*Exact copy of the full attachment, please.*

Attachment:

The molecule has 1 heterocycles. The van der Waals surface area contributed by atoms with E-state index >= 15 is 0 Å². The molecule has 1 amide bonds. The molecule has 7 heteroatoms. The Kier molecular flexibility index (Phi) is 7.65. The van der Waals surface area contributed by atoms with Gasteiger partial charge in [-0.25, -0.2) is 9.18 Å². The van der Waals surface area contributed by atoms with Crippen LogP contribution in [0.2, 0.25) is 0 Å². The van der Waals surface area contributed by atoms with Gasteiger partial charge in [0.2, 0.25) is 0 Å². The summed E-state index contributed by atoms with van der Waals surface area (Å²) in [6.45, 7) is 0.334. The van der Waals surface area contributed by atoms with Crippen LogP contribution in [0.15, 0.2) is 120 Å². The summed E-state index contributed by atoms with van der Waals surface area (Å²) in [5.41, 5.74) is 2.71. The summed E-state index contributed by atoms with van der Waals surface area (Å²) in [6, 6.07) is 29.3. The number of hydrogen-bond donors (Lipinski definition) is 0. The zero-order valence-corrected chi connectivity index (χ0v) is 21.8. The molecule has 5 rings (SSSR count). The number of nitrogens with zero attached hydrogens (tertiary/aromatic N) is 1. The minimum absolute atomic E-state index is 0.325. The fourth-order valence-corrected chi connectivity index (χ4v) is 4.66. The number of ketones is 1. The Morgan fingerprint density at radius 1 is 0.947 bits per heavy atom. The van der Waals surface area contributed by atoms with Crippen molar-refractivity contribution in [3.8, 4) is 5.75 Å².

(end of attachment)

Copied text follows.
The molecule has 1 heterocycles. The van der Waals surface area contributed by atoms with E-state index >= 15 is 0 Å². The molecule has 1 amide bonds. The molecule has 7 heteroatoms. The Kier molecular flexibility index (Phi) is 7.65. The van der Waals surface area contributed by atoms with Gasteiger partial charge in [-0.25, -0.2) is 9.18 Å². The van der Waals surface area contributed by atoms with Crippen LogP contribution in [0.2, 0.25) is 0 Å². The van der Waals surface area contributed by atoms with Gasteiger partial charge in [0.2, 0.25) is 0 Å². The summed E-state index contributed by atoms with van der Waals surface area (Å²) in [6.45, 7) is 0.334. The van der Waals surface area contributed by atoms with Crippen LogP contribution in [0.15, 0.2) is 120 Å². The summed E-state index contributed by atoms with van der Waals surface area (Å²) in [5.41, 5.74) is 2.71. The summed E-state index contributed by atoms with van der Waals surface area (Å²) in [6, 6.07) is 29.3. The number of hydrogen-bond donors (Lipinski definition) is 0. The zero-order valence-corrected chi connectivity index (χ0v) is 21.8. The molecule has 5 rings (SSSR count). The number of nitrogens with zero attached hydrogens (tertiary/aromatic N) is 1. The minimum absolute atomic E-state index is 0.325. The fourth-order valence-corrected chi connectivity index (χ4v) is 4.66. The number of ketones is 1. The Morgan fingerprint density at radius 1 is 0.947 bits per heavy atom. The van der Waals surface area contributed by atoms with Crippen molar-refractivity contribution in [3.8, 4) is 5.75 Å².